Is the tide turning in Africa against Western hate preachers?

Tony Miller poses the question

For years, Western evangelicals have been ecstatically welcomed into African countries, where they have been allowed to drum up hatred against LGBT communities. They have even succeeded on leaning heavily on governments to enact draconian legislation against homosexuality or to strengthen archaic colonial laws.

But what happened in September this year to Arizona preacher Steven Anderson, above, may be an indication that attitudes are hardening against Christians who promote homophobia.

When South Africans learned that Anderson, of the Faithful Word Baptist Church, was scheduled to embark on a “soul-winning” crusade in their country, pressure was immediately put on the authorities to bar him from entering the country, mainly because the Arizona-based preacher had caused worldwide outrage with remarks that followed the gay nightclub shooting in Orlando, Florida. He said immediately after the atrocity that “there’s 50 less paedophiles in this world”.

An online petition, calling on the authorities to bar him, attracted 60,000 signatures, and the Home Affairs Minister Malusi Gigaba lost no time in declaring the preacher a “prohibited person”.

Malusi Gigaba

“If we find him at any of our ports of entry, we will detain and deport him,” said Gigaba. “We don’t want him in this country.”

South Africa is one of the few countries in Africa that recognises gay rights and the only one that allows same-sex marriages.

Gigaba acted swiftly against Anderon after it was brought to his attention that the preacher had insulted one of South Africa’s most admired figures.

In an interview with a Cape Town radio station, he had attacked Nobel Peace Prize winner and former Anglican archbishop Desmond Tutu. He branded Tutu – a vocal supporter of the gay community whose
daughter is lesbian – a “pervert … who goes around in a pink dress”.

As debate raged in South Africa about whether he should be granted entry, Anderson described Gigaba as a “wicked sodomite”, a “joke” and “backward” after he met with gay rights groups over the issue.
Gigaba said a dossier handed to him of Anderson’s remarks confirmed that he was guilty of hate speech and “promoting social violence” and should therefore be banned under the Immigration Act.

“These interventions will not be the panacea to our own social shortcomings, of prejudice and discrimination,” he said. “They will however provide us an opportunity to learn, or better unlearn, our own bigoted views and hateful beliefs.

“South Africa has its own mending to do, we do not need more hatred. Steven Anderson will be advised that he is not welcome.”

Responding to his ban in a Facebook post, Anderson said: “I feel sorry for people who live in South Africa.” But he announced that his planned trip to neighbouring Botswana would be going ahead.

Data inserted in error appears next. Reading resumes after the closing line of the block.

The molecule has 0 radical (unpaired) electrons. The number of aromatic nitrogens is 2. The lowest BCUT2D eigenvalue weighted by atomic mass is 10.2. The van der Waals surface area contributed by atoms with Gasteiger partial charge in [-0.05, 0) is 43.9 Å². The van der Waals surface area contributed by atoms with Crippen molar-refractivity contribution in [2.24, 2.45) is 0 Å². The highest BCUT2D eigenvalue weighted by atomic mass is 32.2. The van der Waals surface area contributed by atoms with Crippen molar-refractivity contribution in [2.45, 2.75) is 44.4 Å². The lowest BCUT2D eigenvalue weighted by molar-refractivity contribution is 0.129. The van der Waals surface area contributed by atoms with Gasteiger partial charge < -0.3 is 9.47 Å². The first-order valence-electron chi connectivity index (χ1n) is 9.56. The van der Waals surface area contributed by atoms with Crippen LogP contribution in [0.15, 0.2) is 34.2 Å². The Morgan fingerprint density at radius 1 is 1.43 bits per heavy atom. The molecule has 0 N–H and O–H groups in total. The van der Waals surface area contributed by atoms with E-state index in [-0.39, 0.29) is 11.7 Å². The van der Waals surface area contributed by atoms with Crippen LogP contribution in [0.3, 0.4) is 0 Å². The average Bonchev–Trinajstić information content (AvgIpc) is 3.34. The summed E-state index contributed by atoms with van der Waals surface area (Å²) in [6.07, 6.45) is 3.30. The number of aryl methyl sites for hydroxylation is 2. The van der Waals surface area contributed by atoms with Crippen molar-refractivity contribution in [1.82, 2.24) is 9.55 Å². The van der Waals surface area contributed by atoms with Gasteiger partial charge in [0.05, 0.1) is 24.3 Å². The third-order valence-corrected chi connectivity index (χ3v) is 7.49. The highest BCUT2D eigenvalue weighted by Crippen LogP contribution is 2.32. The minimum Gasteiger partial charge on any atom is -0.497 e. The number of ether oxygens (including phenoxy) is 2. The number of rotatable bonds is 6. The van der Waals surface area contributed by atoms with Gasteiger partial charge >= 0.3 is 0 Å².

That didn’t go well either. Shortly after the preacher and 20 of his flock arrived in Botswana Anderson was slung out of the country.

Cape Town-based pastor Oscar Bougardt, a supporter of Anderson who travelled to Botswana to give him moral support, told a South African newspaper that he saw immigration authorities putting Anderson on a plane out of the country.

Pastor Oscar Bougardt

Bougardt, of the Calvary Hope Ministries in Strandfontein, said he believed the deportation “happened because of an influence from a neighbouring country”.

Bougardt said he asked Anderson if he had really called for homosexuals to be executed after 49 people were gunned down in a gay nightclub in Orlando, Florida, in June.

“He said that he said he didn’t feel sorry for them dying in the shooting, but that the media turned his words around.”

In another interview, before Anderson was barred from entering the country, Bougardt, said that, although he did not agree with Anderson’s viewpoint that gays should be killed, Anderson was “a man of the cloth and is only preaching the gospel”.

When he learned that a number of hotels were refusing to accommodate Anderson, Bougardt promised his fellow preacher that he would help him find places to stay. Spur in Festive Mall, Kempton Park, Wimpy and the Premier Hotel at OR Tambo International Airport – all venues Anderson had made bookings with – had banned Anderson after learning of his hate-preaching.

Bougardt himself has been in trouble with the authorities over his anti-gay preaching. He had been reported to the SA Human Rights Commission several times for hate speech, including for statements including: “Bishop Desmond Tutu is mentally sick who has his own religious beliefs that says it is OK to be homosexual.

“He is… leading all homosexuals straight to hell.”

However, the Strandfontein preacher insisted he would “cut myself off” from Anderson if he starts preaching that gays should be killed.

During a radio interview. Anderson insisted his journey to South Africa was not about preaching against homosexuality, despite calling gay people “abominations”, “filthy” and “violent” in interviews.